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Let’s create awareness about women’s health – Ashaiman Health Director

Mrs Patience Ami Mamattah, the Ashaiman Health Director, has called on all stakeholders to create awareness about women’s health, especially the negative effects of lead on women and children.

Mrs Mamattah, speaking at a programme to commemorate International Women’s Day said, ‘On this day of the International Women’s Day celebration, I call on everyone, everywhere, to play a key part in helping women and children survive in the Ashaiman municipality.’

The programme, organised with support from Pure Health Ghana and New Crystal Hospitals, was also to create awareness about the negative effects of lead, especially on pregnant women, the foetus, and young children.

She said the day was not only to acknowledge prominent women in society but also to reflect on and create awareness about women’s issues, including equality and the actions needed to bring about positive change to advance women, as well as raise funds to support any course of action for women.

She called for the minimising of activities that con
taminate the environment with lead and, rather, improving environmental health and protecting vulnerable people, including children.

She stated that it is a known fact that rapid, uncontrolled urbanisation has become a big challenge for most low- and middle-income countries (LMICs), with Ghana included, indicating that this has resulted in the mass movement of people, including women and girls, to relocate from any part of the West African sub-region to the Ashaiman Municipality to look for greener pastures.

‘Since their migration is not regulated and controlled, there has not been any provision of ready accommodation and jobs for them, resulting in them settling in parts of the municipality that,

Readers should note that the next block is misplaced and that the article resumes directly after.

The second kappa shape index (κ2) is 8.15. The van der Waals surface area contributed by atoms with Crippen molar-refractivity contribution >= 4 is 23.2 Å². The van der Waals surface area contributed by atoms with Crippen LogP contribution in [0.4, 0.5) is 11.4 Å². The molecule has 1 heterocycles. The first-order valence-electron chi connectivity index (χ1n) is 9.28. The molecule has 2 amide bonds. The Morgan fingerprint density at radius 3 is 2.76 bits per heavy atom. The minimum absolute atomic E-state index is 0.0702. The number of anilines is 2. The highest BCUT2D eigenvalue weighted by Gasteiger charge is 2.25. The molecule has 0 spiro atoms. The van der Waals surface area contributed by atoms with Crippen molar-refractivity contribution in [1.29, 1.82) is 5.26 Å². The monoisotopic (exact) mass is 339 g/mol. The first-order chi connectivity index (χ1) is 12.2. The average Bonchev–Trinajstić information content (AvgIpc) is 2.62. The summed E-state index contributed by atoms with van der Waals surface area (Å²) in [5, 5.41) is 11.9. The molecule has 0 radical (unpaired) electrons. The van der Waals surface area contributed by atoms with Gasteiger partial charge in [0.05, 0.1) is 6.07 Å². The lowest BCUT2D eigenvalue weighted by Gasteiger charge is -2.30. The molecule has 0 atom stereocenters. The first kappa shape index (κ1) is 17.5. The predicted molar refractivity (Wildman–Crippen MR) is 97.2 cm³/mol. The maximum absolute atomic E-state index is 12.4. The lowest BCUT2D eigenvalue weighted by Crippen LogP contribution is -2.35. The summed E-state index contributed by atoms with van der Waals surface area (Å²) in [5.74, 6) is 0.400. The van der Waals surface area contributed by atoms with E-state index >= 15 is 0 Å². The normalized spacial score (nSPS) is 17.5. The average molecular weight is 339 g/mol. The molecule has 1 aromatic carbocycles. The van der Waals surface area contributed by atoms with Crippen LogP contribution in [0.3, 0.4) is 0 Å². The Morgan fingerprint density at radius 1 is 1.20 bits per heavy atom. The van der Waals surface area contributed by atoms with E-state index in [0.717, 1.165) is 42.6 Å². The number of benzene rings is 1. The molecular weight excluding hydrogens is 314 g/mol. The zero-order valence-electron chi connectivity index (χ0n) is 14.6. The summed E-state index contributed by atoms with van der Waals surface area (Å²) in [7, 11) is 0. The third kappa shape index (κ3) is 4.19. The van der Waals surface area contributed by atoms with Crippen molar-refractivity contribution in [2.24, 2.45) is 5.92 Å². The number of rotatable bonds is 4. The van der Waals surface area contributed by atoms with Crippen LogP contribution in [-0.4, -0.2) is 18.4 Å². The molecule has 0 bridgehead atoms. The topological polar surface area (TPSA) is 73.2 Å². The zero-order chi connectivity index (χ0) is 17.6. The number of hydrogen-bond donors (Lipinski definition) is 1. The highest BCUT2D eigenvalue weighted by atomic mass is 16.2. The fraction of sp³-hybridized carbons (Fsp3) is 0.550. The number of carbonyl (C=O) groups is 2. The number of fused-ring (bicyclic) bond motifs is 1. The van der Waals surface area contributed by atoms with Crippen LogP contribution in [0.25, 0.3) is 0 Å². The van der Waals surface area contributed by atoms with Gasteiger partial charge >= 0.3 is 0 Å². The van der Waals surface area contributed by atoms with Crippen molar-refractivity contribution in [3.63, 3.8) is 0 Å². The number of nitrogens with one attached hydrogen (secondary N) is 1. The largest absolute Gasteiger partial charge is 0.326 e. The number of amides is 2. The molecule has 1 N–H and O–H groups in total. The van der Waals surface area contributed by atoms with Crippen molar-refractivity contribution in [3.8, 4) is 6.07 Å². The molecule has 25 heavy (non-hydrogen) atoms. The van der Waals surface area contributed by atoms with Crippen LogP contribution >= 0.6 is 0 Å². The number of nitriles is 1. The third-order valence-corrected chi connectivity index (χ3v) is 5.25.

under normal circumstances, they shouldn’t have due to high levels of pollutants like lead,’ he noted.

She said that such female migrants, together with their partners, engage in vocations such as recycling used car batteries without appropriate personal protective equipment (PPE), regardless of the hazards pose
d both to their health and that of the unborn foetus.

The Health Director disclosed that in 2023, the Ashaiman Municipal Health Directorate, in collaboration with Pure Earth Ghana and other partners, undertook a study that measured blood lead levels in children under five years old, which gave staggering results.

She disclosed that almost 60 percent of the 450 children studied had blood lead levels above the recommended threshold.

‘WHO identified lead as one of the major public health concerns needing action by all to protect the health of workers, children, and women of reproductive age,’ she said, adding that lead contamination results from the inhalation of lead particles generated by burning materials containing the mineral.

This, she observed, happens during smelting, recycling, stripping leaded paint, and stripping plastic cables containing lead, among others, adding that another means of contamination is by ingesting lead-contaminated dust, water from leaded pipes, and food from lead-glazed or lead
-soldered containers.

Mrs Mamattah said research had shown that undernourished children were more susceptible to lead poisoning because their bodies absorb more lead if other nutrients, such as calcium or iron, were lacking.

She stressed that lead was harmful to young children and women of childbearing age, as it could, among others, cause hypertension in pregnant women, cause damage to the foetus in utero, including birth defects and neurological damage, cause miscarriages, pre-term birth, and low-birth-weight babies.

She added that for children in general, lead could damage their kidneys, brains, and nervous systems and also slow down growth and development, which results in learning and behaviour problems, hearing and speech problems, a lower intelligent quotient, decreased ability to pay attention, under performance in school, anaemia, renal impairment, immunotoxicity, and toxicity to the reproductive organs, among others.

She said, looking at the numerous effects of lead on women and children, stakeh
olders must help protect them by providing them with PPE and investing in the women to engage in healthy, hazard-free work.

Source: Ghana News Agency